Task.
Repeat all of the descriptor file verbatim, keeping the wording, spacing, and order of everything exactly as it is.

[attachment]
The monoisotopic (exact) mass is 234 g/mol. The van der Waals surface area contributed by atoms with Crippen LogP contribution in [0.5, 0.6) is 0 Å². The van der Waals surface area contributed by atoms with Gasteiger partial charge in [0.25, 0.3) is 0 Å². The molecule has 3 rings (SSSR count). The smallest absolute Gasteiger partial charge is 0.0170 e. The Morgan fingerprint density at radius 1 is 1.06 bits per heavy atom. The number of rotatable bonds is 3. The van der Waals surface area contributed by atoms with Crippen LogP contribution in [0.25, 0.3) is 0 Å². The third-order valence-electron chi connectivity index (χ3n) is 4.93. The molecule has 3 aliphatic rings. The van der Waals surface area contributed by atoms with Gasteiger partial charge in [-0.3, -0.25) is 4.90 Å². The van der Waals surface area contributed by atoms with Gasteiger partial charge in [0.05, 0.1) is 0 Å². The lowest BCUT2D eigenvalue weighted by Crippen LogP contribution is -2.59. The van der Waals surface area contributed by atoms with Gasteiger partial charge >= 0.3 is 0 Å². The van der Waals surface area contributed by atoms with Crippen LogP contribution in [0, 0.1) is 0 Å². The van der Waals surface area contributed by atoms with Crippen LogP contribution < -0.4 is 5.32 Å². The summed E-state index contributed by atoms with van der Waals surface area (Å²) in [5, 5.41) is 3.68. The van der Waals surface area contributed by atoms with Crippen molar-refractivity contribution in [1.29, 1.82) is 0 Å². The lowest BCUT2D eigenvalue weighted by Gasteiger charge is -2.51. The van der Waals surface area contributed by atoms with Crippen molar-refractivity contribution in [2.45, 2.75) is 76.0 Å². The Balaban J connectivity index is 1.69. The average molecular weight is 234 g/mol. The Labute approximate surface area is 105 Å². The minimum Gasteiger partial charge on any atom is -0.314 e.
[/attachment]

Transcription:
The monoisotopic (exact) mass is 234 g/mol. The van der Waals surface area contributed by atoms with Crippen LogP contribution in [0.5, 0.6) is 0 Å². The van der Waals surface area contributed by atoms with Gasteiger partial charge in [0.25, 0.3) is 0 Å². The molecule has 3 rings (SSSR count). The smallest absolute Gasteiger partial charge is 0.0170 e. The Morgan fingerprint density at radius 1 is 1.06 bits per heavy atom. The number of rotatable bonds is 3. The van der Waals surface area contributed by atoms with Crippen LogP contribution in [0.25, 0.3) is 0 Å². The third-order valence-electron chi connectivity index (χ3n) is 4.93. The molecule has 3 aliphatic rings. The van der Waals surface area contributed by atoms with Gasteiger partial charge in [-0.3, -0.25) is 4.90 Å². The van der Waals surface area contributed by atoms with Gasteiger partial charge in [0.05, 0.1) is 0 Å². The lowest BCUT2D eigenvalue weighted by Crippen LogP contribution is -2.59. The van der Waals surface area contributed by atoms with Gasteiger partial charge >= 0.3 is 0 Å². The van der Waals surface area contributed by atoms with Crippen LogP contribution in [0, 0.1) is 0 Å². The van der Waals surface area contributed by atoms with Crippen LogP contribution < -0.4 is 5.32 Å². The summed E-state index contributed by atoms with van der Waals surface area (Å²) in [5, 5.41) is 3.68. The van der Waals surface area contributed by atoms with Crippen molar-refractivity contribution in [1.29, 1.82) is 0 Å². The lowest BCUT2D eigenvalue weighted by Gasteiger charge is -2.51. The van der Waals surface area contributed by atoms with Crippen molar-refractivity contribution in [2.45, 2.75) is 76.0 Å². The Balaban J connectivity index is 1.69. The average molecular weight is 234 g/mol. The Labute approximate surface area is 105 Å². The minimum Gasteiger partial charge on any atom is -0.314 e.